Nunavut DEAs overwhelmed, report finds

The groups responsible for delivering education in Nunavut communities say they don't have the resources to meet the responsibilities the territory has given them. District Education Authorities (DEAs) purchase textbooks, operate on-the-land programs, and hire elders in schools. In 2008, the new Education Act gave DEAs new responsibilities, such as running early childhood education programs and crafting student behaviour policies. A report commissioned by the Coalition of Nunavut District Education Authorities found that DEAs are so overwhelmed that their office managers barely return phone calls even when requests are repeated. The coalition says the Education Act increased workloads without adding more staff or funding. It's seeking full-time office managers, not part-time staff. The coalition also wants Nunavut's education department to listen to its concerns. CBC

Saskatchewan aims to narrow Aboriginal graduation gap by 50% by 2020

As outlined in its new Plan for Growth, the Saskatchewan government aims to reduce the difference in graduation rates between Aboriginal and non-Aboriginal students by 50% by 2020. The province intends to work with First Nations partners, employers, and PSE institutions to build on promising programs underway that help transitioning First Nations students who are moving off reserve to pursue jobs and education opportunities. The plan also states that the government intends to build on successful programs such as the Northern Career Quest Aboriginal Skills and Employment Partnership and the Active Measures partnership together with tribal councils, PSE institutions, northern communities, training providers, and the federal government to accelerate essential skills training and increase First Nations and MĂ©tis employment. Saskatchewan News Release | Saskatchewan Plan for Growth

RRC president on Indigenous initiatives

In an interview with the Winnipeg Free Press, Red River College President Stephanie Forsyth said the institution wants on-campus family housing and is considering more degree programs, in particular a Bachelor of Indigenous Adult Education. Faculties of education offer courses in adult Aboriginal education, but not specialized degree programs. "We're being asked to seriously look at it" by the Aboriginal community, Forsyth said. The development of on-campus family housing that could accommodate Aboriginal students, particularly those who cannot leave their families behind while coming to Winnipeg to study, is also a priority. "How do we enhance Aboriginal engagement? That's critical for Manitoba," said Forsyth. One way to engage Aboriginal students: "We would like to see family housing on this campus." Winnipeg Free Press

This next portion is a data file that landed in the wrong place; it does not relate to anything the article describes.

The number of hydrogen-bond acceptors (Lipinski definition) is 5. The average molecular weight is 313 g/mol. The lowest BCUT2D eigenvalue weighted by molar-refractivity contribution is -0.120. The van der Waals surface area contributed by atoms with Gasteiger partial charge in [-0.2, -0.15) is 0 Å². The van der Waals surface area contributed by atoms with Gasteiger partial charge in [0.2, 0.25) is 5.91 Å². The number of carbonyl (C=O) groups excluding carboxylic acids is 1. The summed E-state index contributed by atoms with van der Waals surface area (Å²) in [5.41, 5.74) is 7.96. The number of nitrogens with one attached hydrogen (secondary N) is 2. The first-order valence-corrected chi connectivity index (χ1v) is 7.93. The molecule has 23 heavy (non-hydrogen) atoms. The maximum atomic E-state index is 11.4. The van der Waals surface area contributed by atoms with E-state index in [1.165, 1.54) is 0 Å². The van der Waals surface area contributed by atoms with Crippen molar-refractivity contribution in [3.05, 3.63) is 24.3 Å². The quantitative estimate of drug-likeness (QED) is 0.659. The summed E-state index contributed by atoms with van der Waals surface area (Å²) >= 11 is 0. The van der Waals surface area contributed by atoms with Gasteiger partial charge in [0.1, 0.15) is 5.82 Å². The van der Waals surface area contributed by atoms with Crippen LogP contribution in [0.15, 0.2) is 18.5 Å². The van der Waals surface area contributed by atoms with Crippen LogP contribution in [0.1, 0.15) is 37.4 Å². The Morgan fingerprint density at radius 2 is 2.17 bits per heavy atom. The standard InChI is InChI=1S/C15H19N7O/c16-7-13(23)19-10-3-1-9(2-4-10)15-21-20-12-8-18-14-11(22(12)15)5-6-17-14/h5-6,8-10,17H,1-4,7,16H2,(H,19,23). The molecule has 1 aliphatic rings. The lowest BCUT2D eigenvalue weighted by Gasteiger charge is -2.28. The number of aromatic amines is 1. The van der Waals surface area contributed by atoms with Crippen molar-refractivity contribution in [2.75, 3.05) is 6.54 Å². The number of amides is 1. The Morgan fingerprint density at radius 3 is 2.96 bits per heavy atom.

Trent president calls for more online education opportunities for Aboriginal students

If an Aboriginal student cannot come to Trent University, then perhaps Trent can come to the student. That was one idea proposed by Trent president Steven Franklin, who was on Parliament Hill last Tuesday to meet with the chairman of the federal Aboriginal Affairs committee. "One of the key areas that we feel should be fully developed is how to make online learning available in aboriginal communities and how to make sure we are designing the appropriate kind of course for aboriginal youth who maybe aren't in a position to come to the university," Franklin said. Trent, which currently has 63 undergraduate students enrolled in its renowned Indigenous Studies program, is anticipating an influx of Aboriginal students. Now is the time to ensure the institution has the means and supports in place to welcome them, Franklin said. Peterborough Examiner

Nunavut institutes social media ban at schools

Teachers at Nunavut schools are upset following the territorial education department's decision to block Facebook and YouTube at schools in order to save on bandwidth usage. The president of the Nunavut Teachers' Association says he's unhappy that teachers weren't informed about the ban beforehand. Instructors need access to these sites, in particular YouTube, because "many teachers are using very current material off the net in their lessons." Teachers are "trying to work around" the ban and do the best they can. Nunatsiaq News

OWA, Queen's Engineering sign MOU to boost Aboriginal student enrolment

On October 22, the Ontario Waterpower Association (OWA) and the Queen's University Faculty of Engineering and Applied Science signed an MOU focused on encouraging and enabling increased access for Aboriginal students to the university's engineering programs. "I look forward to working with the OWA and its members on advancing our shared objectives," says Queen's engineering Dean. "As Aboriginal communities in Canada increasingly manage their natural resources and build foundations for economic development, they will need more skilled engineers in many sectors—including waterpower." Queen's Engineering News